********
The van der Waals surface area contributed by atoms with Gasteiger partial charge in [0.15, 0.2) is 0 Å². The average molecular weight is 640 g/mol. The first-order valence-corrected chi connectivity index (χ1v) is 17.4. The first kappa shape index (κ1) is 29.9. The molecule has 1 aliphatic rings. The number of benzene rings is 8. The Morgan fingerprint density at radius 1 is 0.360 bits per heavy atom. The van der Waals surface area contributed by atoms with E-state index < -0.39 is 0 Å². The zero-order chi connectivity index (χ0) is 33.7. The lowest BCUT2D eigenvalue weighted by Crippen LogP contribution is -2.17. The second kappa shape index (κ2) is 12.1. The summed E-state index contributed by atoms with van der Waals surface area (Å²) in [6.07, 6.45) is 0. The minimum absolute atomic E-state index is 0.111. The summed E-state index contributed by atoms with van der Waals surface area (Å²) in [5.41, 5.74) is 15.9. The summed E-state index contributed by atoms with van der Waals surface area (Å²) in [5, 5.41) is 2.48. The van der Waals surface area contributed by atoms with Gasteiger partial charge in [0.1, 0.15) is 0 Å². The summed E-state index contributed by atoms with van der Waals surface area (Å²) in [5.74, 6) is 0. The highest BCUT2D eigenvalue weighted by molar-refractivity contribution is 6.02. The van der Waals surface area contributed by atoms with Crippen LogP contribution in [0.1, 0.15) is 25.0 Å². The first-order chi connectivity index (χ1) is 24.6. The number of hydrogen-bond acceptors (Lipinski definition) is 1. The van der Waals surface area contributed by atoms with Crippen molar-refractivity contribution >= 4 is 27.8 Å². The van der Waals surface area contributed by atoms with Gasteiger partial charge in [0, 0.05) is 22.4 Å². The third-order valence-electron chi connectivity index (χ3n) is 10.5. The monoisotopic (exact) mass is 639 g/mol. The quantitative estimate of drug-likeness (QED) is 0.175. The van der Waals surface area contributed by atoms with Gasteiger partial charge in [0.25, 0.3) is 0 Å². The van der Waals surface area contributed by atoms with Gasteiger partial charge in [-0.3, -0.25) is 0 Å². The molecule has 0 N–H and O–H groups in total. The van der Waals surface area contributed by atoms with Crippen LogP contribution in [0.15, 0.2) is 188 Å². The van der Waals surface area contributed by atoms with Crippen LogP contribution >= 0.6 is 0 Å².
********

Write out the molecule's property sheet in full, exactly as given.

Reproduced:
The van der Waals surface area contributed by atoms with Gasteiger partial charge in [0.15, 0.2) is 0 Å². The average molecular weight is 640 g/mol. The first-order valence-corrected chi connectivity index (χ1v) is 17.4. The first kappa shape index (κ1) is 29.9. The molecule has 1 aliphatic rings. The number of benzene rings is 8. The Morgan fingerprint density at radius 1 is 0.360 bits per heavy atom. The van der Waals surface area contributed by atoms with E-state index < -0.39 is 0 Å². The zero-order chi connectivity index (χ0) is 33.7. The lowest BCUT2D eigenvalue weighted by Crippen LogP contribution is -2.17. The second kappa shape index (κ2) is 12.1. The summed E-state index contributed by atoms with van der Waals surface area (Å²) in [6.07, 6.45) is 0. The minimum absolute atomic E-state index is 0.111. The summed E-state index contributed by atoms with van der Waals surface area (Å²) in [5.41, 5.74) is 15.9. The summed E-state index contributed by atoms with van der Waals surface area (Å²) in [5, 5.41) is 2.48. The van der Waals surface area contributed by atoms with Gasteiger partial charge in [0.1, 0.15) is 0 Å². The summed E-state index contributed by atoms with van der Waals surface area (Å²) in [5.74, 6) is 0. The highest BCUT2D eigenvalue weighted by molar-refractivity contribution is 6.02. The van der Waals surface area contributed by atoms with Crippen LogP contribution in [0.1, 0.15) is 25.0 Å². The first-order chi connectivity index (χ1) is 24.6. The number of hydrogen-bond acceptors (Lipinski definition) is 1. The van der Waals surface area contributed by atoms with Crippen molar-refractivity contribution >= 4 is 27.8 Å². The van der Waals surface area contributed by atoms with Gasteiger partial charge in [0, 0.05) is 22.4 Å². The third-order valence-electron chi connectivity index (χ3n) is 10.5. The monoisotopic (exact) mass is 639 g/mol. The quantitative estimate of drug-likeness (QED) is 0.175. The van der Waals surface area contributed by atoms with Gasteiger partial charge in [0.25, 0.3) is 0 Å². The van der Waals surface area contributed by atoms with Gasteiger partial charge in [-0.3, -0.25) is 0 Å². The molecule has 0 N–H and O–H groups in total. The van der Waals surface area contributed by atoms with Crippen LogP contribution in [0.15, 0.2) is 188 Å². The van der Waals surface area contributed by atoms with Crippen LogP contribution >= 0.6 is 0 Å².